He wheeled around to look back at the town hall. It was the tallest building in the square, after all. Especially with the bell tower on top. But the hall was locked. He scanned the exterior frantically, instinctively, looking for a way in.

“That’s it!” The fire escape. Ira set off at a half-run, seizing the rusty metal of the matchstick-thin balustrade. Somewhere at the back of his conscious mind, a small voice whispered that he had never had a head for heights, but he dismissed it out of hand. He had to know. So he began climbing.

As he hauled himself up onto the roof, adrenaline coursing through his veins, he congratulated himself on such an ingenious idea. He’d like to see any of his colleagues in the editorial department scale a building. Hah! Now, to the cobbles. He would not let something so trivial trouble him even a moment longer. He could speak four modern languages, and read ancient Greek, Latin, Sanskrit. He was hardly likely to be stumped by something thought up by these fools who could not even manage to learn English.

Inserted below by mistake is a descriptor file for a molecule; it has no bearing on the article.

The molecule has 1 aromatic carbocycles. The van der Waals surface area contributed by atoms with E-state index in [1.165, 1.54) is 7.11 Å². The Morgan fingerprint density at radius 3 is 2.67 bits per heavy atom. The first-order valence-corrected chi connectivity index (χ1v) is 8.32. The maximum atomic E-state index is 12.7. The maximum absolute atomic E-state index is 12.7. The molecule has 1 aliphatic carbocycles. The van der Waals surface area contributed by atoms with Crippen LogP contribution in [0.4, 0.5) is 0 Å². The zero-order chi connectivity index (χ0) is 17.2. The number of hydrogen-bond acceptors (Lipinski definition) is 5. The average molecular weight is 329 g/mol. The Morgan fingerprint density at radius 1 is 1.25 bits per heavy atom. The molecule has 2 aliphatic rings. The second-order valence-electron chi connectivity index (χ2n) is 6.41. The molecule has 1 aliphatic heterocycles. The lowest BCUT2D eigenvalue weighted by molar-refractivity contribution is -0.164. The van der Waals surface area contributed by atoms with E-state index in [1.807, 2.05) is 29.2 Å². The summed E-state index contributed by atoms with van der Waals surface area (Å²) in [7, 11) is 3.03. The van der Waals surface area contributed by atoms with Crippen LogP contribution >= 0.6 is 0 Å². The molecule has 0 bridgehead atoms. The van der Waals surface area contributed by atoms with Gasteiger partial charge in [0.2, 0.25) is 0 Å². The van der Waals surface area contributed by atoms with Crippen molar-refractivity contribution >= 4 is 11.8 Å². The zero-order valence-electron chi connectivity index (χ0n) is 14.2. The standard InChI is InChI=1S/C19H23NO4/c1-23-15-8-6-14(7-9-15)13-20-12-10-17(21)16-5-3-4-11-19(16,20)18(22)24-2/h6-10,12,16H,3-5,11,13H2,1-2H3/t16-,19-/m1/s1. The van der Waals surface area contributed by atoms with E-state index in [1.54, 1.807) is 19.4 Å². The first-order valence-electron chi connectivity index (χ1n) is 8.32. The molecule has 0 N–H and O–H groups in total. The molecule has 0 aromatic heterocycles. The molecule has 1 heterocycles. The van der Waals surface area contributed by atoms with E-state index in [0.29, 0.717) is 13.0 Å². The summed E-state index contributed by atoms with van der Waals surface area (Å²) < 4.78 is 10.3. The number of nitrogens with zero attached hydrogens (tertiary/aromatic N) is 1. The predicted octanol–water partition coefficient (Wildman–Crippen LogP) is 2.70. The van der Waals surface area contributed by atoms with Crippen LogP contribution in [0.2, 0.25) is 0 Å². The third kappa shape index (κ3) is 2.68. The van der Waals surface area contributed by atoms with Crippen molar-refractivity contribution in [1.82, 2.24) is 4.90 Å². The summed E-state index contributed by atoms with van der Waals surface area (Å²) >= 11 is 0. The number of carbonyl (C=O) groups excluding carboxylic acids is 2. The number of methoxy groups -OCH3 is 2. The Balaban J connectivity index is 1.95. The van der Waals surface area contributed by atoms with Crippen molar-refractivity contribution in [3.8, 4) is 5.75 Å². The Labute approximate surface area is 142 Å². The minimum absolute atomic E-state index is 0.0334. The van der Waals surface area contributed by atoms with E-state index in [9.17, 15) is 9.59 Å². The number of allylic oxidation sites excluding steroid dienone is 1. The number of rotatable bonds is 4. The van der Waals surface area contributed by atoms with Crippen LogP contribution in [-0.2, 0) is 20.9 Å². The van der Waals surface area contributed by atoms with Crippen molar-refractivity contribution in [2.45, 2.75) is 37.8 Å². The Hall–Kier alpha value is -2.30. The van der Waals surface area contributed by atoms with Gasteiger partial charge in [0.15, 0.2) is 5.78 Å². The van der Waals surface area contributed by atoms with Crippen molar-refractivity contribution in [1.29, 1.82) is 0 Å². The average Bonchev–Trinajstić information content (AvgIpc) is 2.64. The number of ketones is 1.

The view was indeed spectacular. If he had cared to cast his gaze east, he would’ve been treated to a stunning panorama, with the bay and Atlantic ocean beyond stretching out before him. But all he was interested in was the square. And the symbol within.

Although the height gave him a far better overview, he still could not make sense of the shape. The outer ring was clear enough, and he thought he could make out some sort of diamond shape inside of it… yet the lines within didn’t make sense, as if bound by some otherworldly geometry. Whenever he tried to single out a line and trace its path, it seemed to spring from his grasp, melding into the fog of curves. Like writhing, primordial tendrils.

With a start, Ira regained his composure. He threw himself away from the edge and clung to the brick wall of the belltower. What the hell was he doing up here? Had he truly climbed a damned building?